struggle to control my emotions over Spooner's aging and eventual
death leads me to recommend that dog owners never allow themselves
to be seduced by affection for a dog. Next time, I will always refer
to the dog as "the dog" to keep our relationship from becoming too
personal. When it comes to having a dog at all, I will remember
that I have taken this dog in a noble effort to save someone else
from the heartbreak that could have come from loving it.
I will not mistreat the dog but will
treat it coarsely--avoid training it so I am not inclined to
allow it to please me, feed and water it and keep it reasonably
comfortable but confined. If possible, I will cultivate unpredictable
and even violent behavior in the dog so that I will have an easier
time despising it. Sometimes, perhaps, the dog should be allowed
into the house where it can damage furniture and rugs and show itself
to be an ungrateful cur. I will avoid speaking to the dog in any
other tone than one of irritation, since peevishness leads to anger
and anger can lead to an abiding sense of disgust for the animal.
By no means should I look too long into the eyes of the dog. Dogs
know the power of eye contact and can manipulate human emotions
in that way. Better to steal a glance now and then to reassure myself
that the creature is watching my every move and will do me harm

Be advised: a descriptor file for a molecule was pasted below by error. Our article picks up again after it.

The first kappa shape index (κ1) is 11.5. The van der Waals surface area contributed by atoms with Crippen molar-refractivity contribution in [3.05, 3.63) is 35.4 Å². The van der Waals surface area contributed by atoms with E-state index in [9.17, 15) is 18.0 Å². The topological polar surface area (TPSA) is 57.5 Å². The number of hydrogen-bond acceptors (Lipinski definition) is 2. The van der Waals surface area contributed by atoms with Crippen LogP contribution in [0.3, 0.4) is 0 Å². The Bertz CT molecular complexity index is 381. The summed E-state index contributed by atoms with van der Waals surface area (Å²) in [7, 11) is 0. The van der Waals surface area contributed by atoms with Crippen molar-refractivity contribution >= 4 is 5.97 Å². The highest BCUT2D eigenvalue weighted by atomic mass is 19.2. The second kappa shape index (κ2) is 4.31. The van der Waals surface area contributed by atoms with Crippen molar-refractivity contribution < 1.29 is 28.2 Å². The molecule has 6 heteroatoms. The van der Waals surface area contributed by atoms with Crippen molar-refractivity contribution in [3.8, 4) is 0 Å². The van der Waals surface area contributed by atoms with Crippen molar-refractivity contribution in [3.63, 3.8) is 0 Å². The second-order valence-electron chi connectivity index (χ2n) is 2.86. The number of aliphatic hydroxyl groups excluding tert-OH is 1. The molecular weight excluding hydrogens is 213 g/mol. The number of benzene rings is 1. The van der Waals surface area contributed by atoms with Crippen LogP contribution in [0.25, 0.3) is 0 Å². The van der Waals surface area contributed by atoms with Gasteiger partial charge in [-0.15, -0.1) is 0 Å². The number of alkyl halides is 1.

if I allow it, which is welcome on occasions when I feel myself
caring for the dog. Basic veterinary care should be extended to
the dog in order to avoid feeling guilt for its physical maladies.
Guilt will only give rise to other emotions and the only emotion
I can afford is contempt.
Should a female puppy play upon my
heart strings I will keep it unspayed and allow it to consort with
whatever randy male comes around, since scattering a litter of mongrels
will only make me loathe it more. After more than a decade of embedded
disdain, I will be ready for it to die. I will not wish for it to
die, because its death will leave a void, one that I have filled
by hating it. Regardless of how I prepare then, that void will draw
me into grief. But, instead of feeling the tenderness and gratitude
I am bound to feel when Spooner passes, I will cry out in anger
and resentment at a God who treats me like a dog.